Today’s settlement agreement is between the community groups and the State of Oklahoma, the Oklahoma State Election Board, the Oklahoma Department of Human Services, the Oklahoma State Department of Health, and the Oklahoma Healthcare Authority. It includes a robust plan for ensuring public assistance applicants receive voter registration services throughout Oklahoma in compliance with the NVRA. Some highlights of the agreement include:
● Each public assistance agency will ask all public assistance clients whether they want to register to vote, provide voter registration forms, offer clients assistance in completing forms, and transmit completed voter registration applications to elections officials. These services will be offered regardless of how the client interacts with the agency – whether in person, online, through self-service portals, or over the phone.
● Each public assistance agency will assign a staff member responsibility for coordinating and implementing voter registration services, and all staff who engage clients during public assistance transactions will be trained on how they must provide voter registration services.
● The Oklahoma State Election Board will oversee public assistance agencies to ensure voter registration services are provided. This oversight will include regularly reviewing public assistance agency compliance, publicly reporting its findings, and intervening when it appears a particular office or agency is failing to provide required registration services.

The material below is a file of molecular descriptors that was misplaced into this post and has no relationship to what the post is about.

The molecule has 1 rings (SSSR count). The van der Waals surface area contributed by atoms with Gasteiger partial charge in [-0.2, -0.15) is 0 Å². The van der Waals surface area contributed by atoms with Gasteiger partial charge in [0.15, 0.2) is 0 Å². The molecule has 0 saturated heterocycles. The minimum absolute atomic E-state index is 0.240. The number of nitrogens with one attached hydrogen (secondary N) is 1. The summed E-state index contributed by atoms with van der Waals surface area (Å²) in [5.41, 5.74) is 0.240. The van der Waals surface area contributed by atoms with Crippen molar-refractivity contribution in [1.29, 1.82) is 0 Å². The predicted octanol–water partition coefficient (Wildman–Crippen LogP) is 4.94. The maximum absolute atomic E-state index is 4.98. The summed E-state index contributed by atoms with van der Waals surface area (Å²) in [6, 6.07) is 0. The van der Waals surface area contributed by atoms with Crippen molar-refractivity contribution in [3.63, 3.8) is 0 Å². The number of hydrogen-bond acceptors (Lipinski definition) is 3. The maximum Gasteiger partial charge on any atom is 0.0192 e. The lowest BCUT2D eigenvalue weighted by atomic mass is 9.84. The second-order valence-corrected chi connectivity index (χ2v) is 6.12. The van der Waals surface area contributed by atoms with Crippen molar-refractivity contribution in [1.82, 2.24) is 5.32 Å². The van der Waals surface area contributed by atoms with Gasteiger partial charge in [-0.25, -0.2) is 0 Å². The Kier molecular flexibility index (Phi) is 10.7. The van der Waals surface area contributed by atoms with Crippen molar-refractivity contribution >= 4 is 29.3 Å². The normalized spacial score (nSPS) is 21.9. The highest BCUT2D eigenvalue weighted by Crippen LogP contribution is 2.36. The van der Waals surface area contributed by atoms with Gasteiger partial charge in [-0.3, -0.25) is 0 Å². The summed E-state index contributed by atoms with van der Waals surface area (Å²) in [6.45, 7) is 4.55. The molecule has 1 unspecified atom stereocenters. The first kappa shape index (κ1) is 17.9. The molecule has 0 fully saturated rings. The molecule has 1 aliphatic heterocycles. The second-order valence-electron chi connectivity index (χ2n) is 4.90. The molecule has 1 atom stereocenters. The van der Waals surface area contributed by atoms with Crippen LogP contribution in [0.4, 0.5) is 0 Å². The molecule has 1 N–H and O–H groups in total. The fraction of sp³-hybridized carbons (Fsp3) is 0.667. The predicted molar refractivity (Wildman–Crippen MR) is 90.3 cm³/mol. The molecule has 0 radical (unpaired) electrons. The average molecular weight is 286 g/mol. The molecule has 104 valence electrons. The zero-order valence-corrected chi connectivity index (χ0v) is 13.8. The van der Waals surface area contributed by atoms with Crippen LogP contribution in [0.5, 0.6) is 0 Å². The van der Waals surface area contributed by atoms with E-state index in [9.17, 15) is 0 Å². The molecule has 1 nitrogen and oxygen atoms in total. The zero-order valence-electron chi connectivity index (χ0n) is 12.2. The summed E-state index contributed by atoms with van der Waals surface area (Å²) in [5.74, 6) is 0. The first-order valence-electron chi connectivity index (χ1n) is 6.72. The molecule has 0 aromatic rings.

“The League of Women Voters is encouraged by the positive response from our election officials and agency directors to the request. We are confident that full compliance with the NVRA will increase voter registration by low-income Oklahomans. This is what is at the core of the League’s work: advocating for systems that improve our democracy and allow everyone’s voice to be heard,” said Sheila Swearingen, president of the League of Women Voters of Oklahoma.
“We are pleased that Oklahoma took seriously our concerns and worked with us in good faith to create a compliance plan that meets everybody’s needs,” said Michelle Rupp, Election Counsel & Assistant General Counsel at Project Vote. “When advocates and government officials work together, everybody wins.”
The community groups were represented by public policy organizations Demos, the ACLU of Oklahoma, Project Vote, and the Lawyers’ Committee for Civil Rights Under Law.
“YWCA Tulsa is grateful that the Oklahoma State Election Board took the community’s concerns seriously, and worked with us to create a strategy to ensure voting is accessible to more Oklahomans,” said Vanessa Finley, YWCA Tulsa Chief Executive Officer. “With voter turnout in our state at record lows, it’s critical that every eligible citizen have the opportunity to register and participate fully in the democratic process.”
“This agreement is a win-win for Oklahoma voters, the State of Oklahoma and American democracy,” said Ezra Rosenberg, Lawyers’ Committee Voting Rights Project Co-Director. “To achieve this result without the need to resort to litigation is a testament both to the legitimacy of the issues that have been resolved and the responsiveness of state officials after the problem was brought to their attention.“
Donté Donald, Demos: (212) 485-6062
Brady Henderson, ACLU of Oklahoma: (405) 524-8511
Michael McDunnah, Project Vote: (202) 905-1397
Stacie Royster, Lawyers’ Committee: (202) 662-8317